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August 3, 2010

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Report: Israeli and Lebanese Forces Exchange Fire on Northern Border (Ynet News)
    Loud explosions were reported on the northern border Tuesday as Israeli and Lebanese forces reportedly exchanged fire.
    Residents of northern Israel have been ordered to enter secured rooms and bomb shelters.
    See also IDF Force Fired Upon from Lebanon (Israel Defense Forces)
    IDF soldiers were fired upon Tuesday while on routine activity within Israeli territory along the northern border.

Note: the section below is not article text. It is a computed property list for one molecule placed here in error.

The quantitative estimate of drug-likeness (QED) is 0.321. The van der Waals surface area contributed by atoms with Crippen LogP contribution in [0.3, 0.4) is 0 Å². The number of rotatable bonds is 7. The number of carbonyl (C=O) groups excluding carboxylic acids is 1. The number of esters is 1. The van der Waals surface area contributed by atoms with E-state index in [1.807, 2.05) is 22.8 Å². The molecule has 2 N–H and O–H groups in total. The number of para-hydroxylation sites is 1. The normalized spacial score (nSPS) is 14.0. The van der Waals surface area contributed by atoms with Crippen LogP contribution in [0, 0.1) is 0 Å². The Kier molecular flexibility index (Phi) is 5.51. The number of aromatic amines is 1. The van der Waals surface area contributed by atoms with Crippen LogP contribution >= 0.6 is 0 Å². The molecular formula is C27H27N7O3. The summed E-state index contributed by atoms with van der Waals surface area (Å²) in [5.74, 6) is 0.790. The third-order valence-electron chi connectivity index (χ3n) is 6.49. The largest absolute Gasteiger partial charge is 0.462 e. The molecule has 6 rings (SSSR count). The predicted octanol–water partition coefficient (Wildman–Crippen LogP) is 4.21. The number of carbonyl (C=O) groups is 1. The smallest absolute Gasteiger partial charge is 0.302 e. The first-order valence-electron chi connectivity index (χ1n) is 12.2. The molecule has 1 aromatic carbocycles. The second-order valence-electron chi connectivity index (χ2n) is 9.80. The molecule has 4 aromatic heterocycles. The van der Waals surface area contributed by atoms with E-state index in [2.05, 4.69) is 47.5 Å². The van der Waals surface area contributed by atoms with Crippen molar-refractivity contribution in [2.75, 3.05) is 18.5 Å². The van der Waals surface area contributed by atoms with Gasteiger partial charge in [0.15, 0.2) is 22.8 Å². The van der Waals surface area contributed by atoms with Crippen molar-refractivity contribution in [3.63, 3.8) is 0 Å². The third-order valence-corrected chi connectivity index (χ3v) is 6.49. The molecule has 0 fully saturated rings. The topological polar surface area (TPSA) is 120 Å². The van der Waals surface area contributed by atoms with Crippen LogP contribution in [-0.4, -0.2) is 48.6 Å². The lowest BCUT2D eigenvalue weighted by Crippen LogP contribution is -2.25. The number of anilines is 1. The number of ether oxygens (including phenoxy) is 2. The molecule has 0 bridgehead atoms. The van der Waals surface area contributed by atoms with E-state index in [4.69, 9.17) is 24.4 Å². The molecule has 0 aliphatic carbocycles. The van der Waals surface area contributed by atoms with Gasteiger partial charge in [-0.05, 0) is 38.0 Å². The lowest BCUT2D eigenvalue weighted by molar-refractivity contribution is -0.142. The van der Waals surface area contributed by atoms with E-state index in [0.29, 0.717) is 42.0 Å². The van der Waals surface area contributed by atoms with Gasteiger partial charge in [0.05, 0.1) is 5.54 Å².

Hamas Details Weapons Manufactured in Gaza (MEMRI)
    Hamas political bureau head Khaled Mashal has said that "outwardly [we in] Gaza speak of reconciliation and building, but the truth is that most of [our] money and effort is directed toward resistance and military preparations."
    The website of the Al-Qassam Brigades, Hamas' military wing, has a special section devoted to the weapons manufactured by the Brigades in Gaza, including rockets and mortars, anti-tank missiles and mines, and suicide belts.

Two Convicted in Kennedy Airport Plot - Chris Herring (Wall Street Journal)
    A federal jury in Brooklyn on Monday found Russell Defreitas and Abdul Kadir guilty of plotting to blow up New York's John F. Kennedy Airport.
    Defreitas, a former cargo handler at the airport, visited the airport at least four times to find "weak spots" in its surveillance.
    Prosecutors played videos and audio recordings showing Defreitas' eagerness to ignite fuel tanks and a pipeline underneath the airport to cause destruction.